April 4, 2011
Great advice on creation from Austin Kleon, creator of Blackout Poems:
“Do good work and put it where people can see it.” It’s a two step process.
Step one, “do good work,” is incredibly hard. There are no shortcuts. Make stuff every day. Fail. Get better. Step two, “put it where people can see it,” was really hard up until about 10 years ago. Now, it’s very simple: “put your stuff on the internet.”
The whole, excellent manifesto is here.
May 17, 2010
Lovely TED Talk about creativity by Eat Pray Love author Elizabeth Gilbert. She’s a wonderful speaker, and this talk makes everything feel better. One friend who listened to it said it sounded like she was advocating religion, but I don’t see it that way; I think it also ties into Gladwell’s Outliers 10,000 hours thing.
Basically both of them are saying, if you put the pen on the paper and just keep going; the genius will probably show up eventually.
20 minutes; no need to watch, you can just listen. Here.
Thanks to Hill for the tip.
March 3, 2009
1. There are three states of being. Not knowing, action and completion.
2. Accept that everything is a draft. It helps to get it done.
3. There is no editing stage.
4. Pretending you know what you’re doing is almost the same as knowing what you are doing, so just accept that you know what you’re doing even if you don’t and do it.
5. Banish procrastination. If you wait more than a week to get an idea done, abandon it.
6. The point of being done is not to finish but to get other things done.
7. Once you’re done you can throw it away.
8. Laugh at perfection. It’s boring and keeps you from being done.
9. People without dirty hands are wrong. Doing something makes you right.
10. Failure counts as done. So do mistakes.
11. Destruction is a variant of done.
12. If you have an idea and publish it on the internet, that counts as a ghost of done.
13. Done is the engine of more.
By that pithy maker of many things Bre Pettis, who’s well-known on the interweb for many a thing, but best-known to me as someone who used to live in a cool NYC loft with my friends Ernie and Bert. Thanks, JP, for the tip.
September 19, 2008
Blogger Alice of Finslippy wrote a good post about writing.
This anecdote stood out to me:
A ceramics class is divided into two groups. The first group is graded on quantity: it doesn’t matter how good their stuff is, just how many pounds of work they end up with. The second group is graded on quality: it didn’t matter how few pots they create, just how perfect the final product is. Can you guess who ends up doing the best work? It’s the quantity group: the students who churned out work day after day and learned from their mistakes. Meanwhile, the quality group had wasted time mulling over how they could achieve perfection, so by the end of the class they had “little more to show for their efforts than grandiose theories and a pile of dead clay.”
There’s also a video in the link featuring Ira Glass, so you know it’s of the zeitgeist.
September 18, 2008
Found a great, lengthy & detailed article detailing some personality traits common to creative people. Excerpts below (the article is well-organized, which is hard to tell from the few snippets I’ve included here).
Perhaps the most difficult thing for creative individuals to bear is the sense of loss and emptiness they experience when, for some reason, they cannot work. This is especially painful when a person feels his or her creativity drying out. Yet when a person is working in the area of his of her expertise, worries and cares fall away, replaced by a sense of bliss.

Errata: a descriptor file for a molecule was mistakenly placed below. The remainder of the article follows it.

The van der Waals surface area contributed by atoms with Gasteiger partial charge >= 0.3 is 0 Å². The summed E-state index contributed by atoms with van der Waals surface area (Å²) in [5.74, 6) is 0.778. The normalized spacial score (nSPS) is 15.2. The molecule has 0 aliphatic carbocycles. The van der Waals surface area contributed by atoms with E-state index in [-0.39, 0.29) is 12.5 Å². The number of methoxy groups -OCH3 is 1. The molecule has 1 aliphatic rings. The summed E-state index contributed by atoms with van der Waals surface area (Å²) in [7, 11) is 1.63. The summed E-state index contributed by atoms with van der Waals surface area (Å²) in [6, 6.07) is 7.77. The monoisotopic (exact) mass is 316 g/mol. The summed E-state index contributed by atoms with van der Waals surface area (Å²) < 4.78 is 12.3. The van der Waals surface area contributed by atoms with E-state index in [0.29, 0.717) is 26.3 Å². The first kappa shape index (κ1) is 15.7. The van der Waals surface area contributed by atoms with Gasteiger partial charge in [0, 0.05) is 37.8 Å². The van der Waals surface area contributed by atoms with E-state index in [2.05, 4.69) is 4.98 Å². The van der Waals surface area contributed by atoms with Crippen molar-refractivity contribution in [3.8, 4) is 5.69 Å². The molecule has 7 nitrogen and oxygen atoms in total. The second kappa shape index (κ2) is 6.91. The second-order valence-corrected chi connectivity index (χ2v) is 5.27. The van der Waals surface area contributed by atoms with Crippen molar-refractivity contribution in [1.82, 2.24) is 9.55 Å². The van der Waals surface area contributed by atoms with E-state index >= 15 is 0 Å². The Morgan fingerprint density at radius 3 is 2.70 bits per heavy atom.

Artist Eva Zeizel: “This idea to create something is not my aim. To be different is a negative motive, and no creative thought or created thing grows out of a negative impulse. A negative impulse is always frustrating. And to be different means ‘not like this’ and ‘not like that.’ And the ‘not like’–that’s why postmodernism, with the prefix of ‘post,’ couldn’t work. No negative impulse can work, can produce any happy creation. Only a positive one.”
Creative people, to an extent, escape rigid gender role stereotyping. When tests of masculinity/femininity are given to young people, over and over one finds that creative and talented girls are more dominant and tough than other girls, and creative boys are more sensitive and less aggressive than their male peers. […] Psychological androgyny refers to a person’s ability to be at the same time aggressive and nurturant, sensitive and rigid, dominant and submissive, regardless of gender. A psychologically androgynous person in effect doubles his or her repertoire of responses. Creative individuals are more likely to have not only the strengths of their own gender but those of the other one, too.
People who bring about an acceptable novelty in a domain seem able to use well two opposite ways of thinking: the convergent and the divergent. Convergent thinking is measured by IQ tests, and it involves solving well-defined, rational problems that have one correct answer. Divergent thinking leads to no agreed-upon solution. It involves fluency, or the ability to generate a great quantity of ideas; flexibility, or the ability to switch from one perspective to another; and originality in picking unusual associations of ideas. … Divergent thinking is not much use without the ability to tell a good idea from a bad one, and this selectivity involves convergent thinking.
It’s a lot to absorb, well-written, and worth digging deep into. Here’s the full article; here’s the source.